Main Difference – Fe2O3 vs Fe3O4
Fe2O3 and Fe3O4 are two common oxides of iron that can be found naturally along with some impurities. Fe2O3 is also known as hematite, a mineral from which pure Fe2O3 can be obtained via processing and Fe3O4 is known as magnetite for the same reason. These minerals are the feedstock for pure metal iron production. There are many physical and structural difference between Fe2O3 and Fe3O4. The main difference between Fe2O3 and Fe3O4 is that Fe2O3 is a paramagnetic mineral having only Fe2+ oxidation state whereas Fe3O4 is a ferromagnetic material having both Fe2+ and Fe3+ oxidation states.
Key Areas Covered
Key Terms: Ferromagnetic, Hematite, Iron, Magnetite, Oxidation States, Oxide, Paramagnetic, Rust
What is Fe2O3
Fe2O3 is iron(III) oxide. It is an inorganic compound (one of the three major iron oxides). Fe2O3 is found in nature as the mineral hematite. Hematite is the major source of iron for the steel industry. Fe2O3 appears as a dark red (brick red) colored solid which is odorless. Fe2O3 is paramagnetic. This means it can be attracted to a strong, external magnetic field. This compound is readily attacked by acids. An alternative name for Fe2O3 is “rust”.
The molar mass of Fe2O3 is 159.687 g/mol. The melting point of this compound is 1565oC; at higher temperatures, it usually decomposes. Fe2O3 is readily soluble in acids and sugar solutions. It is insoluble in water.
Fe2O3 exists in two major polymorphs; alpha phase and gamma phase. Alpha Fe2O3 has a rhombohedral structure. This structure is the most common form of Fe2O3. It is the form in which hematite exist. The gamma Fe2O3 has a cubic structure and is less common. This structure is formed from the alpha phase at high temperatures. The other phases of Fe2O3 include beta phase, epsilon phase, etc., which are rarely found.
The major application of Fe2O3 is in iron production. There, Fe2O3 is used as the feedstock for the blast furnace (In which iron is produced in the form of molten iron). In addition, very fine particles of Fe2O3, known as rouge in common, is used in polishing jewelry to get the final finishing of the product.
What is Fe3O4
Fe3O4 is iron(II,III) oxide. It is named as such since it contains both Fe2+ and Fe3+ ions. This makes Fe3O4 ferromagnetic. This means Fe3O4 can be attracted to even a weak, external magnetic field. The mineralogical name of Fe3O4 is magnetite. It is one of the major iron oxides found naturally on earth.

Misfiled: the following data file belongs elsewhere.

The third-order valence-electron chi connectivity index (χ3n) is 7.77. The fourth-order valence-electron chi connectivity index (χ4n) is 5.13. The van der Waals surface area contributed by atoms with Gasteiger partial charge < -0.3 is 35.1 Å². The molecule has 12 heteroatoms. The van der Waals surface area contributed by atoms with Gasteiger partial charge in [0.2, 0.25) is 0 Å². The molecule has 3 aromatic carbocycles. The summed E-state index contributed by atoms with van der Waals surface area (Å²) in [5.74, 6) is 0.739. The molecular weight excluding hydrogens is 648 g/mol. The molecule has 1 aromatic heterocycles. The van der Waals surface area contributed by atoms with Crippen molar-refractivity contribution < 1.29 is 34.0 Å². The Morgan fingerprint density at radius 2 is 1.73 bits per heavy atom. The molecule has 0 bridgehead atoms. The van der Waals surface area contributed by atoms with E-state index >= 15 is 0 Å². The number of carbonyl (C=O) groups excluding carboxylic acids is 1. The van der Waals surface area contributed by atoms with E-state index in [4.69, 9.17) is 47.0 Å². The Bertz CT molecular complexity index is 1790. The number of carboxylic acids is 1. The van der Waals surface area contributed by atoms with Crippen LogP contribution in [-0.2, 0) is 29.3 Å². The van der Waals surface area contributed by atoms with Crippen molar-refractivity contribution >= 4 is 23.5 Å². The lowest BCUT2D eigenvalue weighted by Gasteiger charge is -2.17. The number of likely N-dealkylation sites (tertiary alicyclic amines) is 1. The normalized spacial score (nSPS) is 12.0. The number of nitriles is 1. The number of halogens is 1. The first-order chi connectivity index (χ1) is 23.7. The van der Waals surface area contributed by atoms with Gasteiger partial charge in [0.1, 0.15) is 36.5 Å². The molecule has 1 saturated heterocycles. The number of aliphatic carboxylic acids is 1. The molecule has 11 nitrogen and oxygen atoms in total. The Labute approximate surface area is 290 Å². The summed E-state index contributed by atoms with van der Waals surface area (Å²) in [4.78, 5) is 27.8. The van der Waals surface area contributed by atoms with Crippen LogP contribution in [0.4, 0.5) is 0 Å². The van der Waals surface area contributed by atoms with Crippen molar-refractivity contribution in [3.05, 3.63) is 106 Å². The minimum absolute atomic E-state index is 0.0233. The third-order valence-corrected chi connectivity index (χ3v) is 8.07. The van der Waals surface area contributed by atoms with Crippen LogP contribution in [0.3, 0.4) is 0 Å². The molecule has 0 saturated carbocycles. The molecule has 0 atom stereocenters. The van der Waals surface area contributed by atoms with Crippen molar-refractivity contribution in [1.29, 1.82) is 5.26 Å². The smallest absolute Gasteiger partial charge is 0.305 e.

Fe3O4 has a dark (black) color. The molar mass of Fe3O4 is 231.531 g/mol. The melting point of this compound is 1597oC, and the boiling point is 2623oC. At room temperature, it is a solid black powder which is odorless. When considering the crystal system of Fe3O4, it has a cubic, inverse spinel structure.
Fe3O4 is a good electrical conductor (the conductivity is about 106 times higher than that of Fe2O3). When properly induced, Fe3O4 particles can act like tiny magnets. This compound is used as a black pigment and is known as Mars black. It is used as a catalyst in Haber process (for the production of ammonia). Nano- Fe3O4 particles are used in MRI scanning (as contrast agents).
Difference Between Fe2O3 and Fe3O4
Fe2O3: Fe2O3 is iron(III) oxide, also known as hematite.
Fe3O4: Fe3O4 is iron(II,III) oxide, also known as magnetite.
Fe2O3: Fe2O3 appears as dark red or brick red solid powder.
Fe3O4: Fe3O4 appears as a black solid powder.
Oxidation State of Iron
Fe2O3: Fe2O3 has Fe3+ oxidation state.
Fe3O4: Fe3O4 has both Fe2+ and Fe3+ oxidation states.
Fe2O3: The molar mass of Fe2O3 is 159.687 g/mol.
Fe3O4: The molar mass of Fe3O4 is 231.531 g/mol.
Fe2O3: Melting point of Fe2O3 is 1565°C
Fe3O4: Melting point of Fe3O4 is 1597°C
Fe2O3: Fe2O3 decomposes at high temperatures.
Fe3O4: The boiling point of Fe3O4 is 2623°C.
Fe2O3: Fe2O3 is paramagnetic.
Fe3O4: Fe3O4 is ferromagnetic.
Attraction Towards a Magnetic Field
Fe2O3: Fe2O3 can be attracted to a strong, external magnetic field.
Fe3O4: Fe3O4 can be attracted to even a weak, external magnetic field.
Fe2O3: Fe2O3 exist in two major polymorphs; alpha phase, gamma phase and some other phases. Alpha phase has rhombohedral structure, and gamma Fe2O3 has a cubic structure.
Fe3O4: Fe3O4 has a cubic, inverse spinel structure.
Fe2O3: Fe2O3 is less electrical conductive when compared to Fe3O4.
Fe3O4: Fe3O4 is a good electrical conductor, and the conductivity is about 106 times higher than that of Fe2O3.
Hematite and magnetite are the major sources of iron in industrial metal iron production processes. These mineral are used as the feedstock for this production. Hematite mainly contains iron in the form of Fe2O3 whereas magnetite contains iron in the form of Fe3O4. These compounds are the major oxides of irons that can be found in nature. The main difference between Fe2O3 and Fe3O4 is that Fe2O3 is a paramagnetic mineral having only Fe2+ oxidation state whereas Fe3O4 is a ferromagnetic material having both Fe2+ and Fe3+ oxidation states.